The US federal government is proposing a new standard that would dramatically
lower workplace exposure to beryllium, a widely used material that can cause
devastating lung diseases.
The majority of current worker exposures to beryllium occur in operations such
as foundry and smelting operations, machining, beryllium oxide ceramics and
composites manufacturing and dental lab work. The proposed rule would not cover
some workers exposed to trace amounts of beryllium in raw materials, including
those employed at coal-burning power plants and aluminum production facilities,
and those performing abrasive blasting work with coal slag in the construction
and shipyards industries.
Currently, OSHA's eight-hour permissible exposure limit for beryllium is 2.0
micrograms per cubic meter of air. Above that level, employers must take steps
to reduce the airborne concentration of beryllium. That standard was originally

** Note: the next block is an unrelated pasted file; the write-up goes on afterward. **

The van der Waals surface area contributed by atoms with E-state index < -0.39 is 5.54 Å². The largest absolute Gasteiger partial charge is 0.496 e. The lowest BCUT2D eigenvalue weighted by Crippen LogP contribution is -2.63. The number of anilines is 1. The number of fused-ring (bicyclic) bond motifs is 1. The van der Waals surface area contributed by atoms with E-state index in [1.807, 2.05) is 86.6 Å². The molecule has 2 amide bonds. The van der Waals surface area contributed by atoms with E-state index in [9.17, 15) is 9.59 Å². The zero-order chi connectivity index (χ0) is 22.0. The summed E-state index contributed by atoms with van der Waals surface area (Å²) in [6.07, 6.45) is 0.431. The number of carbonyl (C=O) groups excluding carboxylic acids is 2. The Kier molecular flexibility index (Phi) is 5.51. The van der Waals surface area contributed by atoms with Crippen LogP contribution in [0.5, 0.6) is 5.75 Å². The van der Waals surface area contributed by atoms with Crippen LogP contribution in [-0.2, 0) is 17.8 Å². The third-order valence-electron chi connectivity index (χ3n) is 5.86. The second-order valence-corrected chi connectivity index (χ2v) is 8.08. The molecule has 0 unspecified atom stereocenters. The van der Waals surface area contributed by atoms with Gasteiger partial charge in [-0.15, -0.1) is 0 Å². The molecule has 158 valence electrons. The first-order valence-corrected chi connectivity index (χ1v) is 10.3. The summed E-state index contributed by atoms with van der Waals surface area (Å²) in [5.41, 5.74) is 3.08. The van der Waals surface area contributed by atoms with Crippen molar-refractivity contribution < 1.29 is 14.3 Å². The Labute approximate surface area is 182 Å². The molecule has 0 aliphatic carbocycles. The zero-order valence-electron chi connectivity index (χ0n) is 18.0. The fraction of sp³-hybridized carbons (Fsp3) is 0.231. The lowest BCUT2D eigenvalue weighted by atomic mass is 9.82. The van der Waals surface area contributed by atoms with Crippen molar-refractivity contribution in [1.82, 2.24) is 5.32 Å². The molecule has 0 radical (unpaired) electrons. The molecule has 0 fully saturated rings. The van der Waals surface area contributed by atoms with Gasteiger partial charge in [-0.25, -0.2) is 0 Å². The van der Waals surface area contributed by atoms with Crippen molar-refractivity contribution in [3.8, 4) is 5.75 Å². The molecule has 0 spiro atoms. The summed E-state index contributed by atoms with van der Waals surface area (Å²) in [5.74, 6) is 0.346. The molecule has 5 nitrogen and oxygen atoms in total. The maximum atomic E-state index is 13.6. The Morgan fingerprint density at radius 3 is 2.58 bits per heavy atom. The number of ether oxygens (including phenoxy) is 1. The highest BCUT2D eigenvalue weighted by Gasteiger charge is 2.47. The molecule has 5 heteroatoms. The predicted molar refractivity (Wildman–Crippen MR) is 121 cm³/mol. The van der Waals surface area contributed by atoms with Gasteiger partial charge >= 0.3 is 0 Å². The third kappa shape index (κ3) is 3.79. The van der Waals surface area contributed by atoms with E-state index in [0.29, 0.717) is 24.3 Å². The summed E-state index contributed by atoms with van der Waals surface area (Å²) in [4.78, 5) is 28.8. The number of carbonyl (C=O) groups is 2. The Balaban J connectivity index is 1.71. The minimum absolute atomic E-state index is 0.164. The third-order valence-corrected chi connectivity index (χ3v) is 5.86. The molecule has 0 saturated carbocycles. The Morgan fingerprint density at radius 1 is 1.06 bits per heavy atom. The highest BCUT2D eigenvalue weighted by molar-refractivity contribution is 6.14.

established in 1948 by the Atomic Energy Commission and adopted by OSHA in
1971. OSHA's proposed standard would reduce the eight-hour permissible exposure
limit to 0.2 micrograms per cubic meter. The proposed rule would also require
additional protections, including personal protective equipment, medical exams,
other medical surveillance and training.
The 1971 limit significantly reduced fatalities due to acute beryllium disease
but, over time, it became clear that exposure below that limit also had
damaging long-term health effects.
AplusA-online.de - Source: U.S. Department of Labor